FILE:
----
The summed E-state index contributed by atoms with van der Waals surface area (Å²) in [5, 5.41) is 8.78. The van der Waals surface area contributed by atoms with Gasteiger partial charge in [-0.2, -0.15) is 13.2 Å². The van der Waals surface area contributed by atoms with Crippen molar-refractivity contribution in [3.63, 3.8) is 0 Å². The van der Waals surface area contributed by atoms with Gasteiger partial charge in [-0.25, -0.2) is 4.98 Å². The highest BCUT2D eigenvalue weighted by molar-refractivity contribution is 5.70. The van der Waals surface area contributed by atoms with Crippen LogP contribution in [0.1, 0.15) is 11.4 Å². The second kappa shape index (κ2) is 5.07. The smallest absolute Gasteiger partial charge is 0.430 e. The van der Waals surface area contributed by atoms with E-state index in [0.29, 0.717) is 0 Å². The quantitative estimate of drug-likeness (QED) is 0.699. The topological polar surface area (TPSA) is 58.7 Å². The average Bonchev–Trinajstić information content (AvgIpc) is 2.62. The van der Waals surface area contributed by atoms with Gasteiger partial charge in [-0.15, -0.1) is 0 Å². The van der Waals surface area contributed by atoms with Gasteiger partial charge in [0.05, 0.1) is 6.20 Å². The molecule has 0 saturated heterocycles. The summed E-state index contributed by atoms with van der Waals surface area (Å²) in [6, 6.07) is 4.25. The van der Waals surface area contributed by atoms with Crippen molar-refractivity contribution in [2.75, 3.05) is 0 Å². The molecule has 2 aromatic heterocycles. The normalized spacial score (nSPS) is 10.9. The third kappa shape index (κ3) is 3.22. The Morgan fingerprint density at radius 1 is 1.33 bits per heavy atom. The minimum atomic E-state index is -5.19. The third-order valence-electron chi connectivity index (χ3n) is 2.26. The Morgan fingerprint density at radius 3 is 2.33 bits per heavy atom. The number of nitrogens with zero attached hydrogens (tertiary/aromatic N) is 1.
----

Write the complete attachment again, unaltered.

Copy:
The summed E-state index contributed by atoms with van der Waals surface area (Å²) in [5, 5.41) is 8.78. The van der Waals surface area contributed by atoms with Gasteiger partial charge in [-0.2, -0.15) is 13.2 Å². The van der Waals surface area contributed by atoms with Crippen molar-refractivity contribution in [3.63, 3.8) is 0 Å². The van der Waals surface area contributed by atoms with Gasteiger partial charge in [-0.25, -0.2) is 4.98 Å². The highest BCUT2D eigenvalue weighted by molar-refractivity contribution is 5.70. The van der Waals surface area contributed by atoms with Crippen LogP contribution in [0.1, 0.15) is 11.4 Å². The second kappa shape index (κ2) is 5.07. The smallest absolute Gasteiger partial charge is 0.430 e. The van der Waals surface area contributed by atoms with E-state index in [0.29, 0.717) is 0 Å². The quantitative estimate of drug-likeness (QED) is 0.699. The topological polar surface area (TPSA) is 58.7 Å². The average Bonchev–Trinajstić information content (AvgIpc) is 2.62. The van der Waals surface area contributed by atoms with Gasteiger partial charge in [-0.15, -0.1) is 0 Å². The van der Waals surface area contributed by atoms with Gasteiger partial charge in [0.05, 0.1) is 6.20 Å². The molecule has 0 saturated heterocycles. The summed E-state index contributed by atoms with van der Waals surface area (Å²) in [6, 6.07) is 4.25. The van der Waals surface area contributed by atoms with Crippen molar-refractivity contribution in [2.75, 3.05) is 0 Å². The molecule has 2 aromatic heterocycles. The normalized spacial score (nSPS) is 10.9. The third kappa shape index (κ3) is 3.22. The Morgan fingerprint density at radius 1 is 1.33 bits per heavy atom. The minimum atomic E-state index is -5.19. The third-order valence-electron chi connectivity index (χ3n) is 2.26. The Morgan fingerprint density at radius 3 is 2.33 bits per heavy atom. The number of nitrogens with zero attached hydrogens (tertiary/aromatic N) is 1.